Jump to ContentJump to Main Navigation
Getting New Things DoneNetworks, Brokerage, and the Assembly of Innovative Action$
Users without a subscription are not able to see the full content.

David Obstfeld

Print publication date: 2017

Print ISBN-13: 9780804760508

Published to Stanford Scholarship Online: January 2018

DOI: 10.11126/stanford/9780804760508.001.0001

Show Summary Details
Page of

PRINTED FROM STANFORD SCHOLARSHIP ONLINE (www.stanford.universitypressscholarship.com). (c) Copyright Stanford University Press, 2021. All Rights Reserved. An individual user may print out a PDF of a single chapter of a monograph in SSO for personal use.date: 16 April 2021

Mobilizing for Routine-based Innovation: NewCar’s Manual Shifter Redesign Initiative

Mobilizing for Routine-based Innovation: NewCar’s Manual Shifter Redesign Initiative

(p.112) 4 Mobilizing for Routine-based Innovation: NewCar’s Manual Shifter Redesign Initiative
Getting New Things Done

David Obstfeld

Stanford University Press

This chapter illustrates the BKAP model with an extended ethnographic case to show how network and knowledge processes interact to produce routine-based innovative action over time. The chapter first provides relevant context for the automotive design process, after which the author walks through the extended case in three phases of activity and analysis: the first phase involves disruption of the existing design routine and the initial challenges experienced by the manual shifter “crunch team” in its efforts to respond to that disruption; the second and third phases contrast two pairs of actors (two engineers and two sets of designers) who attempt to mobilize support for innovation. In both phase two and phase three, successful innovation advocates mobilized action through brokerage and knowledge articulation to get new things done.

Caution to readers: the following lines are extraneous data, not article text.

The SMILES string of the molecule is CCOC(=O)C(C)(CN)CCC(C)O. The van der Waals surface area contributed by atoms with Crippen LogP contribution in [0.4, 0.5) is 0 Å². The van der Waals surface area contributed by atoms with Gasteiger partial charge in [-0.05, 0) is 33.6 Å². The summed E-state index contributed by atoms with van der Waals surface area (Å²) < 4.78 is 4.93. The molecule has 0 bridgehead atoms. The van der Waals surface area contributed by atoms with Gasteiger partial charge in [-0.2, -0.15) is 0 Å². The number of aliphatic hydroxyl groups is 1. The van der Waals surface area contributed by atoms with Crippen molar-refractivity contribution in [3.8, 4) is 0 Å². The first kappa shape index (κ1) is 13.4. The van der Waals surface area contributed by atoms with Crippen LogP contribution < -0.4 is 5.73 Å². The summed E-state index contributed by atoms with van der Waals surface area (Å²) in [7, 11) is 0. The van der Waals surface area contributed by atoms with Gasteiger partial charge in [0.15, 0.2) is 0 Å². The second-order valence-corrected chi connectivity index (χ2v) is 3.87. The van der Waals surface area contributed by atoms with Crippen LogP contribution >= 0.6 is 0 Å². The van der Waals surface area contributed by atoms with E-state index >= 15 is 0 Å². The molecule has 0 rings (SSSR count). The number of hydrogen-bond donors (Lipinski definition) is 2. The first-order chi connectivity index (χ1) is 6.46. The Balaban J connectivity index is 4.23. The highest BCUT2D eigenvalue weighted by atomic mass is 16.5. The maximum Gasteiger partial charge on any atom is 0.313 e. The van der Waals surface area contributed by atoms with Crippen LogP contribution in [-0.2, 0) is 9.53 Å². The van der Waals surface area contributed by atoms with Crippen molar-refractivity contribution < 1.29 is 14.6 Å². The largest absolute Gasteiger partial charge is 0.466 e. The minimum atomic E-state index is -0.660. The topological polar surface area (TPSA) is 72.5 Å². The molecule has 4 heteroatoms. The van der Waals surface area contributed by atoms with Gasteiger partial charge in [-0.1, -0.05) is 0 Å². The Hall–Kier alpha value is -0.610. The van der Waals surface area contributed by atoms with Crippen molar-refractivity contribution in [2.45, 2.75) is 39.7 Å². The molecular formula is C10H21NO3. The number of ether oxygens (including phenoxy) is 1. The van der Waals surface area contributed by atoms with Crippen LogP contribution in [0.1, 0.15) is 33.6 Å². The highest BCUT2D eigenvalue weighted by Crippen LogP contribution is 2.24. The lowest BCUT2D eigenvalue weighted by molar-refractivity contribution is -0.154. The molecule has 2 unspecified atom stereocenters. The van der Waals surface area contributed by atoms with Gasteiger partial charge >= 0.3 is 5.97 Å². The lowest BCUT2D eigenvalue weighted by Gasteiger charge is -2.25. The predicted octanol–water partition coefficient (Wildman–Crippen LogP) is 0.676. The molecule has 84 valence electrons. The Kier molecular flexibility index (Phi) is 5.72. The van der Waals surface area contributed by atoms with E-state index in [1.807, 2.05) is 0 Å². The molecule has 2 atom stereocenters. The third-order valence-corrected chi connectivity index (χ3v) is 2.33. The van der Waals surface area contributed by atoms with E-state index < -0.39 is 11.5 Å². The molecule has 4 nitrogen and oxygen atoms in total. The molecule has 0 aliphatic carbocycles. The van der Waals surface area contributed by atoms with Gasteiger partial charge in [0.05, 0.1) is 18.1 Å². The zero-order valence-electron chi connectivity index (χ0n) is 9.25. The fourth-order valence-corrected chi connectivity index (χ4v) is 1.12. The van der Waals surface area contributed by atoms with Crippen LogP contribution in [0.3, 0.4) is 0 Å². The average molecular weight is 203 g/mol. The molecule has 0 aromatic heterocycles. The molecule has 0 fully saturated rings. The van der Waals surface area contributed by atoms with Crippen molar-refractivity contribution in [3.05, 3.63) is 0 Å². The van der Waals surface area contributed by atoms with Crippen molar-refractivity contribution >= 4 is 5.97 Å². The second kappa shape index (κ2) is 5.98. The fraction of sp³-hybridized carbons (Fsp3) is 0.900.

Keywords:   innovation, brokerage, brokerage process, knowledge, knowledge articulation, routine-based innovation

Stanford Scholarship Online requires a subscription or purchase to access the full text of books within the service. Public users can however freely search the site and view the abstracts and keywords for each book and chapter.

Please, subscribe or login to access full text content.

If you think you should have access to this title, please contact your librarian.

To troubleshoot, please check our FAQs , and if you can't find the answer there, please contact us.